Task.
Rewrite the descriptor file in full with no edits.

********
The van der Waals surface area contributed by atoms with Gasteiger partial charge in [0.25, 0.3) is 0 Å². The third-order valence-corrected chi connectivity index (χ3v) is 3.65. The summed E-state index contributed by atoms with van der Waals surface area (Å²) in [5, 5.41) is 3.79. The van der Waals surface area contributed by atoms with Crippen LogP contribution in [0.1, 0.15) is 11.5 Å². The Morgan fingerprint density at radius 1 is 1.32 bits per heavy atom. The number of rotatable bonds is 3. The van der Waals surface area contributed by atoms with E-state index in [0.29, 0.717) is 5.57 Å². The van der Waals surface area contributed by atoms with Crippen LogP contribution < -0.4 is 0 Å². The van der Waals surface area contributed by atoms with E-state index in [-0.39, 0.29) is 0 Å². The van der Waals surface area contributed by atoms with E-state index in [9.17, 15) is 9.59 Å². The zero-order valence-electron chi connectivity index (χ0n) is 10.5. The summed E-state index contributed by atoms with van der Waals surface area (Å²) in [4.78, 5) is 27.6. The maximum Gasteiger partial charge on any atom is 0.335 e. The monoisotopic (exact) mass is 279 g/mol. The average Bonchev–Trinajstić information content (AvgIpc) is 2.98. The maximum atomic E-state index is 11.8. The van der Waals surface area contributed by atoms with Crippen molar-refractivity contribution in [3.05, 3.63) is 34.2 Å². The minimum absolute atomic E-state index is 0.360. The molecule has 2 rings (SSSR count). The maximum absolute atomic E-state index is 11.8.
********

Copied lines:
The van der Waals surface area contributed by atoms with Gasteiger partial charge in [0.25, 0.3) is 0 Å². The third-order valence-corrected chi connectivity index (χ3v) is 3.65. The summed E-state index contributed by atoms with van der Waals surface area (Å²) in [5, 5.41) is 3.79. The van der Waals surface area contributed by atoms with Crippen LogP contribution in [0.1, 0.15) is 11.5 Å². The Morgan fingerprint density at radius 1 is 1.32 bits per heavy atom. The number of rotatable bonds is 3. The van der Waals surface area contributed by atoms with E-state index in [0.29, 0.717) is 5.57 Å². The van der Waals surface area contributed by atoms with Crippen LogP contribution < -0.4 is 0 Å². The van der Waals surface area contributed by atoms with E-state index in [-0.39, 0.29) is 0 Å². The van der Waals surface area contributed by atoms with E-state index in [9.17, 15) is 9.59 Å². The zero-order valence-electron chi connectivity index (χ0n) is 10.5. The summed E-state index contributed by atoms with van der Waals surface area (Å²) in [4.78, 5) is 27.6. The maximum Gasteiger partial charge on any atom is 0.335 e. The monoisotopic (exact) mass is 279 g/mol. The average Bonchev–Trinajstić information content (AvgIpc) is 2.98. The maximum atomic E-state index is 11.8. The van der Waals surface area contributed by atoms with Crippen molar-refractivity contribution in [3.05, 3.63) is 34.2 Å². The minimum absolute atomic E-state index is 0.360. The molecule has 2 rings (SSSR count). The maximum absolute atomic E-state index is 11.8.